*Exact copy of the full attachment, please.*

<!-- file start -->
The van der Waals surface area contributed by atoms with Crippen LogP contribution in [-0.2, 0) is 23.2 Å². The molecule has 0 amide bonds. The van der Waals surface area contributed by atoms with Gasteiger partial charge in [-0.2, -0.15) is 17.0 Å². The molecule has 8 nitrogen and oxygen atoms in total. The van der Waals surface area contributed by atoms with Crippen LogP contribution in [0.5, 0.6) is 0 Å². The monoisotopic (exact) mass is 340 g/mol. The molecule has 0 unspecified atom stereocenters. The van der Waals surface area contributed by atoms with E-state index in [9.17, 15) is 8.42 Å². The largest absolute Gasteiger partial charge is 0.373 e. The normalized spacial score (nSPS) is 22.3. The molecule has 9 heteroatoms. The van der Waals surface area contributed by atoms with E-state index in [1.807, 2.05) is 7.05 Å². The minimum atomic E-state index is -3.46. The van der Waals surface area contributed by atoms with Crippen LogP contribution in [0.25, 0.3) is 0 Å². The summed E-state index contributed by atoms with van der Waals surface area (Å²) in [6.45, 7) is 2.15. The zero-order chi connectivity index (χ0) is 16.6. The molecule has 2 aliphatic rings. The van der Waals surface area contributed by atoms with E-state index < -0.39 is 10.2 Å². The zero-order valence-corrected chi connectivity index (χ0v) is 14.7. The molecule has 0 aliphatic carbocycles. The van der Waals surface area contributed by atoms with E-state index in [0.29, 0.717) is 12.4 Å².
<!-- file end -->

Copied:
The van der Waals surface area contributed by atoms with Crippen LogP contribution in [-0.2, 0) is 23.2 Å². The molecule has 0 amide bonds. The van der Waals surface area contributed by atoms with Gasteiger partial charge in [-0.2, -0.15) is 17.0 Å². The molecule has 8 nitrogen and oxygen atoms in total. The van der Waals surface area contributed by atoms with Crippen LogP contribution in [0.5, 0.6) is 0 Å². The monoisotopic (exact) mass is 340 g/mol. The molecule has 0 unspecified atom stereocenters. The van der Waals surface area contributed by atoms with E-state index in [9.17, 15) is 8.42 Å². The largest absolute Gasteiger partial charge is 0.373 e. The normalized spacial score (nSPS) is 22.3. The molecule has 9 heteroatoms. The van der Waals surface area contributed by atoms with E-state index in [1.807, 2.05) is 7.05 Å². The minimum atomic E-state index is -3.46. The van der Waals surface area contributed by atoms with Crippen LogP contribution in [0.25, 0.3) is 0 Å². The summed E-state index contributed by atoms with van der Waals surface area (Å²) in [6.45, 7) is 2.15. The zero-order chi connectivity index (χ0) is 16.6. The molecule has 2 aliphatic rings. The van der Waals surface area contributed by atoms with E-state index < -0.39 is 10.2 Å². The zero-order valence-corrected chi connectivity index (χ0v) is 14.7. The molecule has 0 aliphatic carbocycles. The van der Waals surface area contributed by atoms with E-state index in [0.29, 0.717) is 12.4 Å².